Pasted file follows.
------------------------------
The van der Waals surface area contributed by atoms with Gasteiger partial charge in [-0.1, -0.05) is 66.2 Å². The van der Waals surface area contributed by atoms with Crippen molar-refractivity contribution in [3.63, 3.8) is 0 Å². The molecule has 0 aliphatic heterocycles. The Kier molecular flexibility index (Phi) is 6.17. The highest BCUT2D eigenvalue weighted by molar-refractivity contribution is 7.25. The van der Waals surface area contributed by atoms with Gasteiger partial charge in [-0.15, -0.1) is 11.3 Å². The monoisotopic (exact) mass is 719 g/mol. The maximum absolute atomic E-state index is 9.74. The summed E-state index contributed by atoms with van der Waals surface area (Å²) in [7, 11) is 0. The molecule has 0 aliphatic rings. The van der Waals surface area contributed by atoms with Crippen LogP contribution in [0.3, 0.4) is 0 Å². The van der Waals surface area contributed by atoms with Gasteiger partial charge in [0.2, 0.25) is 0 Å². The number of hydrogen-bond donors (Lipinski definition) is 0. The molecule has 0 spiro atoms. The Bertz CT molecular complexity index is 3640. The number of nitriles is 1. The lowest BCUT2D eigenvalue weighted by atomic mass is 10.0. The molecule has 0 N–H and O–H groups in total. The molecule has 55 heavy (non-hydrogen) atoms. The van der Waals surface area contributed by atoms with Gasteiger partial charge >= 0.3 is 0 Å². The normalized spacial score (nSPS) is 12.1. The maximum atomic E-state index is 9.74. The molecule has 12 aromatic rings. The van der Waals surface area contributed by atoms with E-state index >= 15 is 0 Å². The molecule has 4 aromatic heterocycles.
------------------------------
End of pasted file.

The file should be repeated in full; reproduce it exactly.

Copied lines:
The van der Waals surface area contributed by atoms with Gasteiger partial charge in [-0.1, -0.05) is 66.2 Å². The van der Waals surface area contributed by atoms with Crippen molar-refractivity contribution in [3.63, 3.8) is 0 Å². The molecule has 0 aliphatic heterocycles. The Kier molecular flexibility index (Phi) is 6.17. The highest BCUT2D eigenvalue weighted by molar-refractivity contribution is 7.25. The van der Waals surface area contributed by atoms with Gasteiger partial charge in [-0.15, -0.1) is 11.3 Å². The monoisotopic (exact) mass is 719 g/mol. The maximum absolute atomic E-state index is 9.74. The summed E-state index contributed by atoms with van der Waals surface area (Å²) in [7, 11) is 0. The molecule has 0 aliphatic rings. The van der Waals surface area contributed by atoms with Crippen LogP contribution in [0.3, 0.4) is 0 Å². The van der Waals surface area contributed by atoms with Gasteiger partial charge in [0.2, 0.25) is 0 Å². The number of hydrogen-bond donors (Lipinski definition) is 0. The molecule has 0 spiro atoms. The Bertz CT molecular complexity index is 3640. The number of nitriles is 1. The lowest BCUT2D eigenvalue weighted by atomic mass is 10.0. The molecule has 0 N–H and O–H groups in total. The molecule has 55 heavy (non-hydrogen) atoms. The van der Waals surface area contributed by atoms with Gasteiger partial charge >= 0.3 is 0 Å². The normalized spacial score (nSPS) is 12.1. The maximum atomic E-state index is 9.74. The molecule has 12 aromatic rings. The van der Waals surface area contributed by atoms with E-state index >= 15 is 0 Å². The molecule has 4 aromatic heterocycles.